Recent Listening: Two Couples

Karolina Strassmayer & Drori MondlakKlaro, Small Moments (Lilypad)

In their third album together, their second as co-leaders, the spaciousness and delicacy of Karolina Strassmayer’s alto saxophone meld with the understated power of her husband Drori Mondlak’s drumming. The results are Small Momentscreative tension and whirling currents of surprise beneath the often-placid surface of music made by the spare combination of saxophone, drums, guitar and bass. Strassmayer is Austrian. Mondlak is an American of Polish parentage, born in Mexico City. In Strassmayer’s soloing, without quoting or making direct reference to John Coltrane, she nonetheless makes clear that the example of his boldness and lyricism helped to shape her concept. Her Coltrane tinge is apparent throughout, dramatically so in harmonic intervals and the shape of her phrasing in “Call of the Forefathers.” Nowhere in the album does Strassmayer’s own personality shine more radiantly than in her unaccompanied cadenza near the end of “Seven Minutes in Heaven;” a full minute of melodic invention and subtle dynamics.

The precision, speed and reserved strength of Mondlak’s drumming are reminiscent of Joe Morello in his early years with Dave Brubeck. Although his uses of brushes and cymbals to color the music are major strengths in this quartet, he leaves no doubt that he is a full-service sticks drummer. In “Last One Standing” his technique is apparent in the tempo changes, breaks, and interplay with the veteran German bassist Ingmar Heller. With Heller, Mondlak’s longtime American guitar colleague Cary DeNigris provides not only harmonic support but also imaginative soloing that ranges from delicate single-line improvisations to the energy and slightly acerbic distortions of his tone on “Last One Standing.” This international quartet’s blend of consistent quality and adventurousness gives it staying power. It is one of the most interesting small groups at work today.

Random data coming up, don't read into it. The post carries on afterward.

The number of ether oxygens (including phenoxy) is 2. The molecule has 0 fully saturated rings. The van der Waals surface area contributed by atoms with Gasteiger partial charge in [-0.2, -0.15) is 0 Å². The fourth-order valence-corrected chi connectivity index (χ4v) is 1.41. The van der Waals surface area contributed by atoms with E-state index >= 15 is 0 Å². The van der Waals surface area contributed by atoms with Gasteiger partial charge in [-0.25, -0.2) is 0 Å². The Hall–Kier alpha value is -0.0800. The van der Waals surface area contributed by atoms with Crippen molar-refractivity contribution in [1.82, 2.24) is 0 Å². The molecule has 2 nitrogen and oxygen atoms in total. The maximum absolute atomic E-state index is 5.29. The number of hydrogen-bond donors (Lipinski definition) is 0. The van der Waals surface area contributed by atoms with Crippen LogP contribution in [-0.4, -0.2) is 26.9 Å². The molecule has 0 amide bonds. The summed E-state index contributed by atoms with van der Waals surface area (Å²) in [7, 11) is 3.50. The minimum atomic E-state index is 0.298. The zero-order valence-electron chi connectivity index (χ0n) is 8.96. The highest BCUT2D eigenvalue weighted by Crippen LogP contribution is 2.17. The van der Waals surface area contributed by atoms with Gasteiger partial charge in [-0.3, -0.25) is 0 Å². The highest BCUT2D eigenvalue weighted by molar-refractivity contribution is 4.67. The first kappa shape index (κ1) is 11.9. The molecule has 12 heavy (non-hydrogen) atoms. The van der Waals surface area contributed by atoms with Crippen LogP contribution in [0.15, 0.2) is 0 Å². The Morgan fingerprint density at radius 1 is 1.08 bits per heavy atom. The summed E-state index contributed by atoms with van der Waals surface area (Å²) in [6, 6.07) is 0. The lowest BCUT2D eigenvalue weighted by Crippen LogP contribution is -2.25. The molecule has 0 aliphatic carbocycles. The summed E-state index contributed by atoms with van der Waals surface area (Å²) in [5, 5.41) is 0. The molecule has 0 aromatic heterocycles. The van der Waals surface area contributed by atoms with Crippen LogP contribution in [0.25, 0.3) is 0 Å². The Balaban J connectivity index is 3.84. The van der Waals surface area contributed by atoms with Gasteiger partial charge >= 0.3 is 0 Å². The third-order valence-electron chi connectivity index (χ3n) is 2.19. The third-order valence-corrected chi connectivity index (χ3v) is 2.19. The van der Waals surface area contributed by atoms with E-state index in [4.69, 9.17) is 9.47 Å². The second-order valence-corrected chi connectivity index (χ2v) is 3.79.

Anders Bergcrantz Plays The Painter by Anna-Lena Laurin (Vanguard Music Boulevard)

Except for the universality of the music, there is nothing international about the collaboration among trumpeter Anders Bergcrantz, his wife composer Ann-Lena Laurin, and the Norlands Opera Symphony Orchestra. They are all thoroughly Swedish. Laurin, one of Sweden’s brightest composers, is trained in the classics, experienced in jazz and not limited to classical forms and traditions. She found inspiration for her five-movement work The Painter in the art and troubled life of Vincent51VLn87RmVL._SL500_AA280_ Van Gogh, as the titles of the suite suggest: “Cypresses,” “Absinth Minded,” “Sunflower,” “Touches” and “Twilight.” The music incorporates a jazz rhythm section of pianist Robert Tjäderkvist, bassist Patrik Grundstrom and drummer Ulrik Ording. When jazz time-feeling is required, the orchestra under conductor Mats Rondin achieves that attribute so rare in symphony players, particularly in string sections. There are passages of grand symphonic sweep, as well as ensembles that Laurin endows with textures found in jazz orchestration. A brief section of the introduction to “Twilight” may be a reference to the sound tapestries of Gil Evans.

In this report from the 2012 Ystad Jazz Festival, I commented on “Bergcrantz’s spacious tone throughout, regardless of speed or range…” Perfectly placed and engineered in the audio landscape of this recording, he is impressive on all of those counts. The passion and technical control of his playing in the “Sunflowers” movement justify pianist Richie Bierach’s assessment that Bergcrantz “…is one of the top trumpet players in the world today.” He manages to squeeze out notes in “Touches” that incorporate humor without distracting from the sober intent of the movement. He personifies the tragic implications of “Twilight,” opening with breath-only notes and what sounds like the mouthpiece alone. Then, his performance blooms into a full-throated threnody. His horn is supported by Laurin’s orchestration heavy on percussion and layers of repetition akin spiritually, if not harmonically, to riffs in a mournful blues.

In the days of the Third Stream movement, attempts to marry classical and jazz forms often had awkward results. Without self-consciousness, Laurin’s and Bergrantz’s The Painter finds a credible and moving synthesis of the two genres.

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